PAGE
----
Early in life, Shafeeq Ghabra, a Kuwaiti scholar and academic of Palestinian descent, witnessed major transformations that greatly affected his 40-year-long academic career.
He knew the hardships of dislocation, as his Palestinian family fled to Egypt after the 1948 war and later moved to Kuwait. He knew military struggle as a fighter for the Palestine Liberation Organization, and he held administrative positions as founder and first president of the American University of Kuwait. But teaching and research are the work he prefers, and the work that sustain him now during a struggle with cancer.
His Palestinian family’s experience of exile motivated Ghabra to dedicate most of his research to the Palestinian cause, and to focus on Palestinian diaspora studies, besides studying the mechanisms of power and society in Kuwait, where he spent most of his life.
“The Palestinian cause still needs a lot of effort to fill the scientific vacuum to explain its details, like any human tragedy,” Ghabra said in a telephone interview. “Especially in light of the Israeli endeavor to falsify history and erase the identity of the indigenous people whose fates ended in the diaspora.” (See a related article, “Palestinian Diaspora Literature Resurges from Obscurity.”)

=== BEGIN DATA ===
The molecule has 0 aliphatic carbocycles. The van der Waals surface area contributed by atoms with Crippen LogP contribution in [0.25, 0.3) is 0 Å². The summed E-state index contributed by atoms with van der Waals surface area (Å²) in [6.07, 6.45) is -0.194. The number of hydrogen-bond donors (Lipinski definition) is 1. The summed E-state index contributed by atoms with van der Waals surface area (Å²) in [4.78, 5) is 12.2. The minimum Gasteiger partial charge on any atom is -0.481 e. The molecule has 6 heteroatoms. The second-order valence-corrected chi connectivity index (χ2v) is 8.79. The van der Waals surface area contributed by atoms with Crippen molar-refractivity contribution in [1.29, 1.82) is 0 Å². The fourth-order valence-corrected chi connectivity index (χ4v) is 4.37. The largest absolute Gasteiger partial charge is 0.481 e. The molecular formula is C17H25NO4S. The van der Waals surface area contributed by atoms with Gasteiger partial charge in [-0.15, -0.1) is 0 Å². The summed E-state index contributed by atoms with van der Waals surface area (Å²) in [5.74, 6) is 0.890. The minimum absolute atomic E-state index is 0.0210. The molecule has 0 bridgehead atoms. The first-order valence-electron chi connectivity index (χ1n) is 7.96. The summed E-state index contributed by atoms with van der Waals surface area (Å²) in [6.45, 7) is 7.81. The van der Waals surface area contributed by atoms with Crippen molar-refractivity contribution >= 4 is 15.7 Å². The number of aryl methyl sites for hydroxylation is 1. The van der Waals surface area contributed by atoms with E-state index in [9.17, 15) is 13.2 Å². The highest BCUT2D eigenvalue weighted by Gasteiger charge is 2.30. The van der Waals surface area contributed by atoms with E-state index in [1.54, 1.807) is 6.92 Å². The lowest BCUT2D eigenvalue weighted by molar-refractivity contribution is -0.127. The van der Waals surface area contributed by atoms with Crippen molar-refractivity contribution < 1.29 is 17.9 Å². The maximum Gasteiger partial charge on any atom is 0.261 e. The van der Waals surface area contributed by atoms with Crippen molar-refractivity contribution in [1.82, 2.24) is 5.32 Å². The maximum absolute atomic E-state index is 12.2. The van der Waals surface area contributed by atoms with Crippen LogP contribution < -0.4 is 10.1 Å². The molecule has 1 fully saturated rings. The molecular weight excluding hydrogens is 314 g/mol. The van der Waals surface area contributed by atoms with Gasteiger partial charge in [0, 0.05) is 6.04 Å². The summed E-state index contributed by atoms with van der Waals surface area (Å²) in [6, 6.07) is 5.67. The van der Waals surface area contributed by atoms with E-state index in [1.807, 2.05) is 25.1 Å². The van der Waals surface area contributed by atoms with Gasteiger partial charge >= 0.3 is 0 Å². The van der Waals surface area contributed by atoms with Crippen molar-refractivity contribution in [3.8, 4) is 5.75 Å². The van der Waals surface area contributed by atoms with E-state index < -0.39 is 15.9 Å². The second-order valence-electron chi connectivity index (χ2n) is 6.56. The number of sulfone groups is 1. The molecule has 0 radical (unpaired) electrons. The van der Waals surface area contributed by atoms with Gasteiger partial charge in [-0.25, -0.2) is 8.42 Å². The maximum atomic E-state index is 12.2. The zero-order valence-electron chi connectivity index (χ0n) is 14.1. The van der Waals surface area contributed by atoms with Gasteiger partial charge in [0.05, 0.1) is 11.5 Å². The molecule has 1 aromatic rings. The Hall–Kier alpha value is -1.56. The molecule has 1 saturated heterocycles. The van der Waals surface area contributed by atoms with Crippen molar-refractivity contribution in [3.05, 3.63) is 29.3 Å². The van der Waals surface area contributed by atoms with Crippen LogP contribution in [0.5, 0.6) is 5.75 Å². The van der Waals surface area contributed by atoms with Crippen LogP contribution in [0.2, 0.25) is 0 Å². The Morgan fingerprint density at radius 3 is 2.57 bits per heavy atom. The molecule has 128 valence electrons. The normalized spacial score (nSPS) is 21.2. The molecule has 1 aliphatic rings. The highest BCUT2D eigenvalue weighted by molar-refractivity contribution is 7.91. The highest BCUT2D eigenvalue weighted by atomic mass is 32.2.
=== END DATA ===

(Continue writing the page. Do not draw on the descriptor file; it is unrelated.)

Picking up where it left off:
Through his studies, Ghabra sought to monitor and document the central role played by Palestinian families in the diaspora to revive their collective memory. He also studied ways to ensure the continuity of links between those inside and outside Palestine, and revealed how some members of these families bore the cost of educating their relatives and fulfilling all their financial needs to protect the Palestinian society from the disintegration caused by the Nakba, the expulsion of Palestinians from their homeland in 1948, and the Israeli occupation’s policies.
From Armed Struggle to Teaching
Ghabra’s most impactful academic experience came from joining the Palestinian revolutionary factions, after graduating from Georgetown University in the United States. Early in the 1970s, Ghabra fought for the Fatah Movement’s “Student Battalion,” also known as Al-Jarmaq brigade, setting off from southern Lebanon to begin his first steps in confronting the Israeli occupation.